Tuesday, 18 July 2017

John Green reports on why artist Phil Collins has just shipped a statue of Friedrich Engels from Ukraine to Manchester, where it’s now on permanent display in the city centre

From the Morning Star   Tuesday 18th June 2017

PHIL COLLINS is an unusual artist, in that his strong left-wing political sympathies are directly expressed through his work.
With a passion for, and commitment to, people and human progress, he’s drawn to political movements and ideas, deploying his art as a vehicle for intervention and to make an oblique commentary on contemporary social and political processes.
In the past, his work has often originated in areas of conflict, shifting the focus from sensationalist news coverage to uncover unexpected aspects of life in contested territories, be it from Belfast to Belgrade or Baghdad to Bogota and Berlin.
In They Shoot Horses, he organised and filmed a disco-dance marathon in Ramallah with a group of young Palestinians.
“For me,” he says, “there really is a heroism to live in a place it’s impossible to leave, to be split from families, imprisoned by an apartheid wall and, maybe worst of all, to be forgotten by a world which refuses to understand you.”
His work Marxism Today, shortlisted for the Turner Prize, is two short interconnected films based on experience of life in East Germany which examines what happens when a whole system and culture is demolished overnight.
And his latest project, a statue of Friedrich Engels permanently located in Tony Wilson Place in Manchester city centre, keeps that German connection alive.
Collins feels strongly that Engels, Marx’s friend, financial mainstay and collaborator, should be properly celebrated in the city where he lived for most of his life and which gave him many of the ideas for which he and Marx have since become world-renowned.
It was there that Engels wrote his most celebrated work, The Condition of the Working Class in England.
After two years of seeking a suitable Soviet-era statue of Engels, Collins managed to locate one mouldering away in a scrap yard in the village of Mala Pereshchepina, in eastern Ukraine.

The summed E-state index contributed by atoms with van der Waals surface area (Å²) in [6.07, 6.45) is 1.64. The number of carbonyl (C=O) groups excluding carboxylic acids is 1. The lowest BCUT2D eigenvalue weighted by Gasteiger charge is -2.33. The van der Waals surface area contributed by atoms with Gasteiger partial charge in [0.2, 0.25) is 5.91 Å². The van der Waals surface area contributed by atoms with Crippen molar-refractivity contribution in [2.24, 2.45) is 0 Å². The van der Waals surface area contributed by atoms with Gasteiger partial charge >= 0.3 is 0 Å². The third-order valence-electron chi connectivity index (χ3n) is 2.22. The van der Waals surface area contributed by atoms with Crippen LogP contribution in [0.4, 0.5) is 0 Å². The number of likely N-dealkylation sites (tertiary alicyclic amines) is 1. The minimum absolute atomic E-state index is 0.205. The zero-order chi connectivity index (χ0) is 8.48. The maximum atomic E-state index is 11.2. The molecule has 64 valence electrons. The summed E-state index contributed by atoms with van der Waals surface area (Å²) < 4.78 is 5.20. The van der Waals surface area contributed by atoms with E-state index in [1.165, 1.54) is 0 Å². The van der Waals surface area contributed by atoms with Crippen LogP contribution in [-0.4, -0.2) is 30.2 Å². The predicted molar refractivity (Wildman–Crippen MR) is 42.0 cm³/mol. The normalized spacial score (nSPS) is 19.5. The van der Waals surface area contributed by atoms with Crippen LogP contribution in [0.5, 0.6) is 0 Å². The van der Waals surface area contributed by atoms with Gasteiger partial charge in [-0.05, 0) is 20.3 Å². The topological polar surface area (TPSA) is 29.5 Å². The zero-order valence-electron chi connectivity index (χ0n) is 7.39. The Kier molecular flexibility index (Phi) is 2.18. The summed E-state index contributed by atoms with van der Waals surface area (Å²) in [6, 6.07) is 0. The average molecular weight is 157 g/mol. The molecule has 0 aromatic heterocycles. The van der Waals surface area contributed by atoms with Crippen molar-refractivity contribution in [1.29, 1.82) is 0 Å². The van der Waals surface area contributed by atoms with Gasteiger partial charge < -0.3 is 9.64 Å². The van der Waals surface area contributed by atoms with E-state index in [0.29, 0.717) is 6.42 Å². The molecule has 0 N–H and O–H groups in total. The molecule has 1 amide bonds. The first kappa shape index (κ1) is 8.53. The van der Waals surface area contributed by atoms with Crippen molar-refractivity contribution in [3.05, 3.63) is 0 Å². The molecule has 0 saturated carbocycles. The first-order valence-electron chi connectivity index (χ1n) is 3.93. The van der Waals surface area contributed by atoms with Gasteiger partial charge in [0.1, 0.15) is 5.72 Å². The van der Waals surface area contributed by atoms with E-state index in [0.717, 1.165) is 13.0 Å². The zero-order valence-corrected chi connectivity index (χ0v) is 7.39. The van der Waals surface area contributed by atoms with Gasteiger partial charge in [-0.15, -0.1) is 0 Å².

It is 3.5 metres high and made of concrete — not easy to put it in the boot of your car and drive to Manchester, so Collins hired a flatbed lorry to transport it there.
On the way, he visited places of importance in Engels’s life and work, a journey which was filmed and which forms part of the Ceremony event.
The statue also marks the centenary of the Russian Revolution, inspired by the ideas from the Communist Manifesto written by Marx and Engels, and Collins is particularly interested in the history of communism and what happened in eastern Europe during the Soviet era.
He’s also fascinated by the idea of transmission, how ideas travel through time and space.
Ironically, all symbols and icons of the past socialist era have been banned in Ukraine in a manner highly reminiscent of the way the nazis banned such symbols.
That’s how Engels ended up in a scrap yard.
Collins sees Manchester as a meeting point, where the birth of capitalism brought about the emergence of an industrial proletariat. But he stresses that Manchester is also a city with a strong tradition of resistance to the capitalist system, from early demonstrations for parliamentary representation in 1819 that went down in history as the Peterloo Massacre after peaceful demonstrators were attacked by government troops, through the Chartist movement to the battles of the Suffragettes for women’s voting rights.
The inauguration of the statue at the weekend was marked by an innovative ceremony, with music from Oscar-nominated composer Mica Levi and Demdike Stare and a new anthem written by Gruff Rhys, together with a live performance featuring stories of today’s Manchester workers collected by Collins.
They are accounts of everyday resistance to the current political crisis. “In harrowing times for so many, it’s more important than ever to remember Engels’s legacy,” Collins says, “and the spirit of solidarity and dignity which beats at its core.”
Thus the statue marks poignant moments in the city’s history.
But it also chimes with the new mood in the country since Corbyn’s election as leader of the Labour Party, something Engels would surely have been excited about.


  • John Green is the author of Engels: A Revolutionary Life (Artery Publications, £11.99).

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